Tuesday, October 27, 2015

UK EXHIBITION Spectre widest release ever in 647 cinemas

This is quite something... Outdoing even Avatar, which set the bar worldwide for wide releasing, the latest Bond franchise flick, Spectre (apparently a $300m budget - the tentpole level keeps rising), has hit an incredible 647 cinemas in its debut week in UK cinemas. Many of those will be running multiple prints (or digital copies), meaning Spectre is sucking up a near majority of UK screen space.

I wonder if the hugely hyped Star Wars movie will surpass even this high watermark? Perhaps not in the UK, where Skyfall was the first and only £100m movie.

Here's a key quote from the latest box office analysis:

 Spectre is playing this week in 647 cinemas – the widest ever release for a film in the UK and Ireland. Of course, the screen count will be far, far higher than that, with multiplexes offering audiences an enormous choice of start times (43 shows per day at a Vue in Birmingham, for example) by programming the film in multiple screens.

Hotel Transylvania 2 keeps its fangs in UK box office – but Spectre is looming http://gu.com/p/4dk9p?CMP=Share_AndroidApp_Blogger

Relatively weak reviews have lead to doubts that it can match Skyfall's US performance, though the global outlook may be rosier:
Spectre tipped to fall short of Skyfall on debut at US box office


Bond is best of British – and Spectre still has a view to a killing overseas

This article notes that Spectre is up on Skyfall's openings in all but one of its initial European release territories, and that whilst the UK, Germany and France have been the top 3 Bond markets after the US, the Mexico set-piece is revealing, reflecting a determined assault on developing markets (leading to the confident conclusion that it will beat $1.1bn).

The scale of the Spectre release is indicated by the fact that the further 45 countries its released in next week still don't represent the end of its global rollout.

It's little wonder a fierce battle is likely to break out for distribution rights to the franchise as Sony's deal with production studio MGM (and British partner Eon) ends.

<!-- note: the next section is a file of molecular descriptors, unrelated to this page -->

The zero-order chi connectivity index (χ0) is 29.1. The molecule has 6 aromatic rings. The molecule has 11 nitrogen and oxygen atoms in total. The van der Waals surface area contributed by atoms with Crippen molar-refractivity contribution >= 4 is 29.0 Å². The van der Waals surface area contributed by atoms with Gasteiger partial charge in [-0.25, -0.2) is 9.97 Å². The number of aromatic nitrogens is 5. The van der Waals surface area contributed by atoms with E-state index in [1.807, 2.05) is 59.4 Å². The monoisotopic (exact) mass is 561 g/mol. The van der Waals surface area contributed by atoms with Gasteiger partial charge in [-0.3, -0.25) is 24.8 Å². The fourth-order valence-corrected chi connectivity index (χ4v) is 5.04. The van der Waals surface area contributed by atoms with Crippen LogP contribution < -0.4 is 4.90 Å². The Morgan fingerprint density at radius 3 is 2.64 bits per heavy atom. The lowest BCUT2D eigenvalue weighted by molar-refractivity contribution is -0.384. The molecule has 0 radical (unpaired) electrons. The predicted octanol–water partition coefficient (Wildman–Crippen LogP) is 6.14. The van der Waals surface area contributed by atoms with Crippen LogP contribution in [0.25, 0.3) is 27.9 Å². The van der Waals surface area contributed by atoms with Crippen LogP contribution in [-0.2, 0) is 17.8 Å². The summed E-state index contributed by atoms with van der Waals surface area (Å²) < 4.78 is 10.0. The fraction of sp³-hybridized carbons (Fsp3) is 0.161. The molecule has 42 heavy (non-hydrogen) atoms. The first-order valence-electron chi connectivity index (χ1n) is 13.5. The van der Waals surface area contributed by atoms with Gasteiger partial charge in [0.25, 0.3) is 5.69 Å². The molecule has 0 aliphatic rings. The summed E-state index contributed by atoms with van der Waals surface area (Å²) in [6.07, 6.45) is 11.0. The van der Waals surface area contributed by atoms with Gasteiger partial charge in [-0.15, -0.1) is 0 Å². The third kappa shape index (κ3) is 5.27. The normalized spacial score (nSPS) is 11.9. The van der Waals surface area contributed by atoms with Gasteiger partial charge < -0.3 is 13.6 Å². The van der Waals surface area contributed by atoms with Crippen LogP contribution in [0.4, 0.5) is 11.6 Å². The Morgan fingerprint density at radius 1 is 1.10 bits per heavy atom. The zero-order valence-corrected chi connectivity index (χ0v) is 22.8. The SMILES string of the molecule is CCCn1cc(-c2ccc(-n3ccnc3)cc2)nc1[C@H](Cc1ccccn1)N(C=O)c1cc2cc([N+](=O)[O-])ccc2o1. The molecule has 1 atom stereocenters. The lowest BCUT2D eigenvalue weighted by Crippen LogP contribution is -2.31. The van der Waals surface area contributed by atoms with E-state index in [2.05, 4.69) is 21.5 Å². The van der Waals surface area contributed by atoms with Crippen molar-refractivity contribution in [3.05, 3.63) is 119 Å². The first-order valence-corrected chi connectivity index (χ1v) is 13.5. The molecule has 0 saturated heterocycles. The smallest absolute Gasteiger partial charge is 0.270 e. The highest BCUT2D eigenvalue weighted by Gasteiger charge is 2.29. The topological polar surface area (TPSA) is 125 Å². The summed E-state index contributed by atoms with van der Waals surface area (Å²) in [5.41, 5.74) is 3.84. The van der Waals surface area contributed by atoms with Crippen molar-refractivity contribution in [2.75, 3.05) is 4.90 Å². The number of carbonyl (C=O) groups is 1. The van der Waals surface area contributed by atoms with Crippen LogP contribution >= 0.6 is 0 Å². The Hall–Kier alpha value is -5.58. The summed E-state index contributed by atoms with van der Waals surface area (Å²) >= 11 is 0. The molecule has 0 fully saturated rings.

Rival studios 'eye James Bond distribution rights' as Sony's deal expires


The standout figure from this article is that Sony made only $57m from the $1.1bn smash Skyfall, and will make only $38m if Spectre repeats that spectacular box office.

Skyfall benefitted from the global boost of a tie-in with the 2012 London Olympics  opening ceremony, roping in the Queen as a star for a glitzy Games/Skyfall ad that racked up huge online viewing figures as well as the global live audience. A good example of Baudrillard's simulacrum concept, with the fictional Bond used as a core signifier of Britishness in the British Olympics.

2015 saw a rather more sinister simulacrum, with Spectre's release coinciding with spectacularly fawning, olageanous exclusives in the Murdoch Times and 'neutral' BBC with MI5 as MPs and the wider media debated the jaw-dropping demands of the police and security forces, through the fiercely pliant Home Secretary, for legal powers to hack every UK citizen's entire digital existence. Orwell would conceivably have rejected this as unrealistic, unconvincing fiction, but such is the reality beyond the distraction factory.

Tuesday, October 20, 2015

DISTRIBUTION $80m Le Petit Prince shows Hollywood's lock on distribution

Great example of why any student (or anyone interested in) studying film should routinely read box office analysis columns like these.

We get a very clear example and blunt analysis of why European productions struggle without the global clout of a single big six distributor, having to restart the marketing effort, an expensive and impractical proposition, on a territory by territory basis as the limited number of prints slowly tour around.

Ghastly start for Crimson Peak leaves old-style horror in the red http://gu.com/p/4ddp7?CMP=Share_AndroidApp_Blogger

Saturday, October 17, 2015

RELEASE WINDOW is Paramount as Paranormal Activity boycotted

Paranormal Activity: The Ghost Dimension scares off cinema owners http://gu.com/p/4dchy?CMP=Share_AndroidApp_Blogger

Thursday, October 01, 2015

Netflix Beasts challenge release window, cinema release as marketing

Netflix had to work with an Indie distributor after the major chains all boycotted their new feature, Idris Elba-starring Oscar hopeful Beasts of no Nation. Netflix are ignoring the standard 90 day window between cinema and TV release, yet more evidence of the disruption digitised upstarts like the streaming giant are bringing.

By the way, to be clear, disruption is the term economists use to describe the changes and challenges digitisation brings to any given industry's business practices.

The major American distributors wouldn't touch the film as to do so would damage their relationship with cinema chains (often the same company with the extent of vertical integration!).

As well as using the small scale US release to qualify for Oscar consideration (shades of Mirimax?!), the UK release is effectively a branding campaign - a cinema release brings a level of gravitas or status that streaming alone does not.

Think about Warp for an interesting point of comparison - '71 was highly reliant on broadsheet newspaper reviews while Le Donk... had a cinema trailer and release date ... but no theatrical release, a smart ploy to generate newspaper reviews!

Netflix drama Beasts of No Nation to hit UK cinemas before reaching subscribers http://gu.com/p/4ctx4?CMP=Share_AndroidApp_Blogger